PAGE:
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Opening Night at the National Symposium for Classical Education

Great Hearts Institute February 24, 2023 -

Dana Gioia at SymposiumAttendees checked in and began too peruse the booths of the almost 40 sponsors for the event. There was excitement and chatter throughout the room as colleagues and friends reunited. The roar of the room quickly quieted as the Executive Director of Great Hearts Institute, Dr. Robert L. Jackson, welcomed attendees, which included over 275 teachers, 280 school administrators, some 40 board members and executive directors, 70 university scholars, and over 100 master teachers. Jackson introduced the “broad array of content, all to deepen our understanding of classical education” that would be presented over the course of the next three days.

Jay Heiler, Co-founder and CEO of Great Hearts was introduced to address the attendees. He joked that with the increase in attendance of this year’s symposium, Classical Education has finally become the latest fad, which was met with laughter throughout the room at this purposefully ironic statement. “We hope that you find it both edifying and rejuvenating,” said Heiler.

Dana Gioia, a renowned poet and writer took to the main stage for the opening plenary. He told attendees that he would speak of poetry “in a way that dogs and cats could understand.”

Gioia was both humorous and engaging during his talk. “Poetry is one of the central and irreplaceable human arts that is fundamental to education,” said Gioia.  He explained that until very recently, poetry had a central place in education at every level, not just literature. Poetry has been gradually removed from curriculum and has become a specialized subject. He explained that poetry has been devalued and used only for the purpose of analysis and criticism. Gioia went on to say that most instructors today feel uncomfortable and inadequate in teaching poetry and assume their students feel the same. It has become a challenging hyperspecialized subject. We have forgotten the human importance of poetry.

Gioia recited the opening lines from A Psalm of Life by Henry Wadsworth Longfellow:

Tell me not, in mournful numbers,
Life is but an empty dream!
For the soul is dead that slumbers,
And things are not what they seem.

Life is real! Life is earnest!
And the grave is not its goal;
Dust thou art, to dust returnest,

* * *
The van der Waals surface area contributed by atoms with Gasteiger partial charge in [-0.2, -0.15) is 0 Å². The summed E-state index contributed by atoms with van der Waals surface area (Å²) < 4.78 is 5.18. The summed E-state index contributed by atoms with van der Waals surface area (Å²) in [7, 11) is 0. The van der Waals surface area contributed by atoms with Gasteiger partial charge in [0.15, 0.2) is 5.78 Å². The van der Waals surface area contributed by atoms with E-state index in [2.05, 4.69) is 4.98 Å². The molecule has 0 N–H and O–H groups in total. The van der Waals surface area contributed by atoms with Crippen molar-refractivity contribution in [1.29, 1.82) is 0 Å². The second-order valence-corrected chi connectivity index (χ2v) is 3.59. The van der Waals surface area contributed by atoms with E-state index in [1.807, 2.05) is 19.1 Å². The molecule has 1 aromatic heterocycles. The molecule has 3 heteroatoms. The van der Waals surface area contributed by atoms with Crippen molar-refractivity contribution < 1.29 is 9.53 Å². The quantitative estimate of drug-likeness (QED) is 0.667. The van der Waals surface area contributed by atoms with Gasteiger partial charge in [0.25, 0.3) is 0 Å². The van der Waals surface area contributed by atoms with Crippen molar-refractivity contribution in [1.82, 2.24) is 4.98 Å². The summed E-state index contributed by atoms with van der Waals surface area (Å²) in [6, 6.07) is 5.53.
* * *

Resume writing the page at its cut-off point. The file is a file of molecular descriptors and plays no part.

Was not spoken of the soul.

Not enjoyment, and not sorrow,
Is our destined end or way;
But to act, that each to-morrow
Find us farther than to-day.

Art is long, and Time is fleeting,
And our hearts, though stout and brave,
Still, like muffled drums, are beating
Funeral marches to the grave.

Dana Gioia at SymposiumGioia explained that it was once the most famous poem in the English language. Yet it is widely unknown today. Many view it as too simplistic and unintelligent because there is not a lot to explicate.  But it is an inspirational poem. Gioia believes that by making poetry the object of analysis and critique, we have lost the magic of poetry in our schools.

Gioia encouraged attendees to look at poetry as not only a powerful way of teaching language, but a way to educate emotions and imagination. A way to endow students with the power to holistically articulate and listen.

He closed with a personal recitation of one of his poems, Marriage of Many Years, and admitted that he will be heading home early to celebrate his 43rd wedding anniversary with his wife.

Most of what happens happens beyond words.
The lexicon of lip and fingertip
defies translation into common speech.
I recognize the musk of your dark hair.
It always thrills me, though I can’t describe it.
My finger on your thigh does not touch skin—
it touches your skin warming to my touch.
You are a language I have learned by heart.

 This intimate patois will vanish with us,
its only native speakers. Does it matter?
Our tribal chants, our dances round the fire
performed the sorcery we most required.
They bound us in a spell time could not break.
Let the young vaunt their ecstasy. We keep
our tribe of two in sovereign secrecy.
What must be lost was never lost on us.

The floor was opened for a live Q&A session with Gioia and attendees took advantage of this time to ask him about his recent works, his thoughts on contemporary poetry, and strategies for introducing poetry back into education.

The evening concluded with food, live music, and excitement for the next two days. Remember that although seats at the event are filled, you can still have access to every plenary session and lunch panel live, completely free of charge, from the comfort of your own home or office. While it does not give you the same experience as participating in person, this free feature will keep you from missing out on some amazing conversations from some dynamic leaders in the field. Register for online viewing here.

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